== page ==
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Newton.

75.

4 Encompassed by a throng,

On numbers they depend ;
They say so many can't be wrong,

And miss a happy end.
5. But hear the Saviour's word,

“Strive for the heavenly gate; Many will call upon the Lord,

And find their cries too late." 6 Oh hear the gospel call,

And enter while you may ;
The flock of Christ is always small,

Yet none are safe but they. 7 Lord, open sinners' eyes,

Their awful state to see;
And make them, ere the storm arise,

To thee for safety flee. 215

Why will ye die?" 1 INNERS, turn, why will ye die?

your

Maker asks you why;
God who did you being give,
Made you with himself to live;
He the fatal cause demands,
Asks the work of his own hands ;
Why, ye thankless creatures, why

Will ye cross his love, and die ? 2 Sinners, turn, why will ye die?

God your Saviour asks you why ;
He who did your souls retrieve-
Died himself that ye might live.
Will ye let him die in vain ?
Crucify your Lord again ?
Why, ye ransomed sinners, why

Will ye slight his grace, and die ? 3 Sinners, turn, why will ye die?

God the Spirit asks you why ;
Now his influence from above
Moves

you

to embrace his love:
Will ye not his grace receive ?
Will ye still refuse to live ?
Why, ye long-sought sinners, why
Will ye grieve your God, and die?

C. Wesley.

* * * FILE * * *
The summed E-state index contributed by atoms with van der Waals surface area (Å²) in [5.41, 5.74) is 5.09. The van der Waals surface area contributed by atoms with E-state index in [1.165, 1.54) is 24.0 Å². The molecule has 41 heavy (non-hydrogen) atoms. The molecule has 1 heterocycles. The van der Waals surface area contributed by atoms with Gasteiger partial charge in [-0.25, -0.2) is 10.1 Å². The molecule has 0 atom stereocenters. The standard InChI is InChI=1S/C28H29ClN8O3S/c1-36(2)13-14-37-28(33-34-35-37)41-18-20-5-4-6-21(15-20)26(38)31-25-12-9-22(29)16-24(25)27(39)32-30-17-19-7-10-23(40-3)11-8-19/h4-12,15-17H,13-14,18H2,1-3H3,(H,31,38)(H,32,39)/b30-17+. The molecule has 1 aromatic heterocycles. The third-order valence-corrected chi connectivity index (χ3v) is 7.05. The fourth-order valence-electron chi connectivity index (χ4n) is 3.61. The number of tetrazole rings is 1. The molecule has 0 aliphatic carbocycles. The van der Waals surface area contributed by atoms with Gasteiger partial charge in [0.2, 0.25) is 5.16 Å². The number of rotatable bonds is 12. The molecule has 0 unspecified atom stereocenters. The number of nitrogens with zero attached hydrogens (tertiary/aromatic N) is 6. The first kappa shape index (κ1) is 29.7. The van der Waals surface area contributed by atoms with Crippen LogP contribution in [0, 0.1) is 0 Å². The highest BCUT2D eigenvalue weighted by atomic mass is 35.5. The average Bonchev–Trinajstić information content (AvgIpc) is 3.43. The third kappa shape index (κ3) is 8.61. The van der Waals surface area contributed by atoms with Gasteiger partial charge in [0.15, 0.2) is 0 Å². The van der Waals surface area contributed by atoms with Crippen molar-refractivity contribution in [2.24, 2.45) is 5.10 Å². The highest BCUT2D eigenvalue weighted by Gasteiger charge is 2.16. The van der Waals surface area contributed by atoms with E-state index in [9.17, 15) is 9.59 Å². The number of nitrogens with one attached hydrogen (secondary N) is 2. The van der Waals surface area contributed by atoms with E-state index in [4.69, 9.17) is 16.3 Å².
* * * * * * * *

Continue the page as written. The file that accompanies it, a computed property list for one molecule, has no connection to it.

216

Frailty and Thoughtlessness. C.M. 1 Н.

OW short and hasty is our life!

How vast our soul's affairs ! Yet senselessly vain mortals strive

To lavish out their years. 2 Our days run thoughtlessly along,

Without a moment's stay; Just like a story or a song,

We pass our lives away. 3 God, from on high, invites us home,

But we march heedless on, And ever hastening to the tomb,

Stoop downward as we run.
4 How we deserve the deepest hell,

Who slight the joys above!
What chains of vengeance should we feel,

Who break such cords of love!
5 Draw us, O God, with sovereign grace,

And lift our thoughts on high, That we may end this mortal race, And see salvation nigh.

Watts. 217 The Danger of Delay.

73. 1 HASTEN, sinner, to be wise ;

Stay not for the morrow's sun : Wisdom if you still despise,

Harder is it to be won. 2 Hasten mercy to implore;

Stay not for the morrow's sun : Lest thy season should be o’er,

Ere this evening's course be run. 3 Hasten, sinner, to return;

Stay not for the morrow's sun ; Lest thy lamp should cease to burn,

Ere salvation's work is done. 4 Hasten, sinner, to be bless'd;

Stay not for the morrow's sun; Lest perdition thee arrest,

Ere the morrow is begun. 5 Lord, do thou the sinner turn;

Rouse him from his senseless state ;

Let him not thy counsel spurn,

And lament his choice too late. 218 The Uncertainty of Life.

S. M. 1 TO: MORROW, Lord, is thine,

Lodged in thy sovereign hand; And if its sun arise and shine,

It shines by thy command. 2 The present moment flies,

And bears our life away;
Oh make thy servants truly wise,

That they may live to-day. 3 Since on this winged hour

Eternity is hung,
Awaken, by thy mighty power,

The aged and the young.
4 One thing demands our care-

Oh, be it now pursued ;
Lest, slighted once, the season fair

Should never be renewed. 5 To Jesus may we fly,

Swift as the morning light,
Lest life's young golden beams should die

In sudden, endless night. Doddridge. 219 Repentance commanded. Acts xvii. 30. C. M. 1 REPENT, (the voice celestial cries,)